It’s known as the “Major of Golf Business.” More than 40,000 golf professionals and fans are gathered in Orlando, Florida, for the annual PGA Merchandise show. The biggest companies present their latest and greatest gear and technology, alongside some of the most promising start-ups in the industry. The hottest trends start here, and some of the biggest deals get done here.
“It’s the Super Bowl of the golf business,” Cobra Puma CEO Bob Philion told CNBC. “There is no other place where we can see as many accounts in these three days.”
While the eye-catching equipment and apparel get a lot of attention, many industry insiders are keeping a close eye on the future of the game.
“The show is really the one time during the year where the entire industry comes together, under one roof, to project on the future and where golf can go,” TaylorMade-Adidas Golf CEO David Abeles said in an interview on CNBC’s “Squawk Box.”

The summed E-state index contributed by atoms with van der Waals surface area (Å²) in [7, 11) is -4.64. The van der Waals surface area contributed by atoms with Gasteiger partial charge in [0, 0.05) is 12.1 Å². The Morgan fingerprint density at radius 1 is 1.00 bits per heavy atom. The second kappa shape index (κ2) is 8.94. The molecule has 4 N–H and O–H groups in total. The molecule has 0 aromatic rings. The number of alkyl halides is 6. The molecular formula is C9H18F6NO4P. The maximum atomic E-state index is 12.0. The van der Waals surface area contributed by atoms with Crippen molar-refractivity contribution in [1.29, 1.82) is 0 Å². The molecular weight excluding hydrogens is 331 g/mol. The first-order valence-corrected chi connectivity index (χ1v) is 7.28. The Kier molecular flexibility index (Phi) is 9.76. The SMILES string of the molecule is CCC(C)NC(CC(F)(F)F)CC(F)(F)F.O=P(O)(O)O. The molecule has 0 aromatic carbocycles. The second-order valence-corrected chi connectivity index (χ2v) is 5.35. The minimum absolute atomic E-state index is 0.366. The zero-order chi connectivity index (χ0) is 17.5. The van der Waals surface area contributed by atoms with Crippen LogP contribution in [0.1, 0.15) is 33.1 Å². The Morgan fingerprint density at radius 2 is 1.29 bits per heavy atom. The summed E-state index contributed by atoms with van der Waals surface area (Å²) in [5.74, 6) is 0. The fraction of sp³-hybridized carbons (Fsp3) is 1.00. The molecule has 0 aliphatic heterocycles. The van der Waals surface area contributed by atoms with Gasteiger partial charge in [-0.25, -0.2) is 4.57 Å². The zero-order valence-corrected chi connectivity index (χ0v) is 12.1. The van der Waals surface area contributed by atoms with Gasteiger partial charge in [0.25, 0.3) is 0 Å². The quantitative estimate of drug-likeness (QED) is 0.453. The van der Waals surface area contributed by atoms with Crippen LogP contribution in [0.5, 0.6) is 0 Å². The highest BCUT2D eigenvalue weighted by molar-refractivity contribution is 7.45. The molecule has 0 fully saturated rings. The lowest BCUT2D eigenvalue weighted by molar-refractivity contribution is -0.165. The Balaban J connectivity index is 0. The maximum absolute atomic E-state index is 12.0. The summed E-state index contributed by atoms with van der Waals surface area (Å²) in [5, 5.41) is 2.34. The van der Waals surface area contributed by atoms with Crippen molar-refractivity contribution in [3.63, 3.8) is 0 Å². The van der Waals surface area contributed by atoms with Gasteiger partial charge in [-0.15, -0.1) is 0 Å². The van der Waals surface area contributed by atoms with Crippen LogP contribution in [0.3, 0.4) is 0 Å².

There’s no doubt that golf has seen its share of struggles and hardships over the past few years. Questions remain about the strength of the global economy, and how the game can grow in a world where Tiger Woods plays less of a role than he once did. Still, recent trends have given many golfers a renewed sense of optimism.
“Rounds [played] are up, it’s an Olympic Year, we have a domestic Ryder Cup and then we have the onslaught of so many young, energetic professionals right now,” said PGA of America CEO Peter Bevacqua. “There’s a ton of reasons for optimism now.” Rounds played rose 2 percent in 2015.
For two-time Masters champion Bubba Watson, it’s a motivating factor.
“What gets me out of bed in the morning is the Olympics coming up, the Ryder Cup coming up,” Watson said.